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Former St. Louis-area Congressman Todd Akin, plagued by ‘legitimate rape’ comment, dies at 74

File photo / Bill Greenblatt

Former St. Louis-area Republican Congressman Todd Akin, who touched off a national debate about rape and abortion rights when he was running for the U.S. Senate in 2012, died late Sunday at his home in Wildwood.

Akin was 74 and had battled cancer for several years.

“As my father’s death approached, we had people from all different walks of life share story after story of the personal impact he had on them,” his son Perry Akin said in a statement.

“He was a devoted Christian, a great father and friend to many. We cherish many fond memories: from him driving the tractor at our annual hayride, to his riveting delivery of the freedom story at 4th of July parties dressed in the full uniform of a colonial minuteman.

"The family is thankful for his legacy: a man with a servant’s heart who stood for truth.”

Born in New York, Akin grew up in St Louis County.

Akin was a former engineer with a marketing background when he won a seat in the Missouri House in 1988. He quickly became known as a fiscal and social conservative, with strong support from the state’s evangelical community and home schoolers.

He was an opponent of Missouri laws passed in the early 1990s allowing casino gambling.

Akin’s devoted religious base helped him narrowly win a crowded GOP primary in 2000 for the 2nd Congressional District seat, which he won that fall.

In the U.S. House, Akin pressed for more military spending and supported the war in Iraq. But he was an outspoken critic of then-President George W. Bush’s successful effort in 2003 to add drug coverage to the nation’s Medicare program.

In August 2012, Akin set his sights on the U.S. Senate. He won a three-way GOP primary to challenge Democratic U.S. Sen. Claire McCaskill.

But within weeks, Akin ignited controversy when he explained his anti-abortion position to then-Fox 2 News reporter Charles Jaco. Akin said he opposed any exceptions for rape victims because “if it’s a legitimate rape, the female body has ways to try to shut that whole thing down."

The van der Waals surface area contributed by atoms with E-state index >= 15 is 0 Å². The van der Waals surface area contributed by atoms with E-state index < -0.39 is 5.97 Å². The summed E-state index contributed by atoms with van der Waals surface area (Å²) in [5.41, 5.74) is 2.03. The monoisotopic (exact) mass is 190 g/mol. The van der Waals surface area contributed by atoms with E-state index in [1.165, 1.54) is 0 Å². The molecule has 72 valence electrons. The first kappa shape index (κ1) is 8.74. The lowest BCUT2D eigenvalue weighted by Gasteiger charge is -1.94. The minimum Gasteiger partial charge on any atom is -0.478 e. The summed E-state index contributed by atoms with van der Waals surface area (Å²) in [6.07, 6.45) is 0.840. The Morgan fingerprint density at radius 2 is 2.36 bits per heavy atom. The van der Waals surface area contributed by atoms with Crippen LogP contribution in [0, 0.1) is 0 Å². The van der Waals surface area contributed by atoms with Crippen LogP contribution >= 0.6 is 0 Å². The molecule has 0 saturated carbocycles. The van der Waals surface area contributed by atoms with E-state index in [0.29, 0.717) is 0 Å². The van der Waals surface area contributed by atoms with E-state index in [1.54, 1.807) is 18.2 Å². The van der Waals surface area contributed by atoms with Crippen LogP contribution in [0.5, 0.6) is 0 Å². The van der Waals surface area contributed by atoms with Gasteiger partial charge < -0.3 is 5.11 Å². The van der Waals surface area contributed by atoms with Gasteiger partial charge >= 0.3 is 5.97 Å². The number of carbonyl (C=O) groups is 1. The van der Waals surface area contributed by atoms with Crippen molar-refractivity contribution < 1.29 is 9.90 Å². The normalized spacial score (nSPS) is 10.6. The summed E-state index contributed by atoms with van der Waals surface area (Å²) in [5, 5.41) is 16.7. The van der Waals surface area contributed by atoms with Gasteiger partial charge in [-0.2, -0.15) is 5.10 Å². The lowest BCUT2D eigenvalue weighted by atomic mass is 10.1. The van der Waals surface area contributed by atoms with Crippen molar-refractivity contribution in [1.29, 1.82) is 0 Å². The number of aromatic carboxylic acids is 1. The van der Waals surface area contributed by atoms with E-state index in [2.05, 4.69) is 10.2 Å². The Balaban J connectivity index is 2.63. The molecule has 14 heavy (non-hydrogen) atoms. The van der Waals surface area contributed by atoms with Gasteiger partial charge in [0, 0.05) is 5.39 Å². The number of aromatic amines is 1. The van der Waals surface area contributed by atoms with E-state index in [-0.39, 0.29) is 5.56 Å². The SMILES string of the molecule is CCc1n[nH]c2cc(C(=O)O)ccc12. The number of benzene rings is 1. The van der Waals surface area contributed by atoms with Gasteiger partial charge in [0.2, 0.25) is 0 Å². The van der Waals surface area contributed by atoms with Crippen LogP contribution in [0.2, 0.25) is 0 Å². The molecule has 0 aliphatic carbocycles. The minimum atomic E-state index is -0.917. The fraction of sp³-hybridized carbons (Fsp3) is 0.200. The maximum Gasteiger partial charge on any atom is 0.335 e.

Akin swiftly found himself under fire, with U.S. Sen. Roy Blunt, R-Missouri, among the state and national Republicans calling for him to step down as a candidate. A national uproar over abortion rights ensued that involved several GOP U.S. Senate candidates in other states.

Akin aired an ad in which he apologized for his choice of words, while standing firm on his anti-abortion views.

But his effort to move on didn’t work. In November 2012, McCaskill defeated Akin by 15 percentage points and swept in most of Missouri’s other statewide Democratic candidates.

In a book he published in 2014, Akin said he regretted running that apology ad because he believed it overshadowed his message.

“By asking the public at large for forgiveness,” Akin wrote, "I was validating the willful misinterpretation of what I had said.”

Akin said in an interview with St. Louis Public Radio in 2014 that he believed many Missourians saw him as “a pretty common-sense guy” who shared their opposition to liberal, big-spending proposals.

Survivors include his wife, Lulli, four sons, two daughters and 18 grandchildren.

Follow Jo on Twitter: @jmannies

Copyright 2021 St. Louis Public Radio. To see more, visit St. Louis Public Radio.

Jo Mannies has been covering Missouri politics and government for almost four decades, much of that time as a reporter and columnist at the St. Louis Post-Dispatch. She was the first woman to cover St. Louis City Hall, was the newspaper’s second woman sportswriter in its history, and spent four years in the Post-Dispatch Washington Bureau. She joined the St. Louis Beacon in 2009. She has won several local, regional and national awards, and has covered every president since Jimmy Carter. She scared fellow first-graders in the late 1950s when she showed them how close Alaska was to Russia and met Richard M. Nixon when she was in high school. She graduated from Valparaiso University in northwest Indiana, and was the daughter of a high school basketball coach. She is married and has two grown children, both lawyers. She’s a history and movie buff, cultivates a massive flower garden, and bakes banana bread regularly for her colleagues.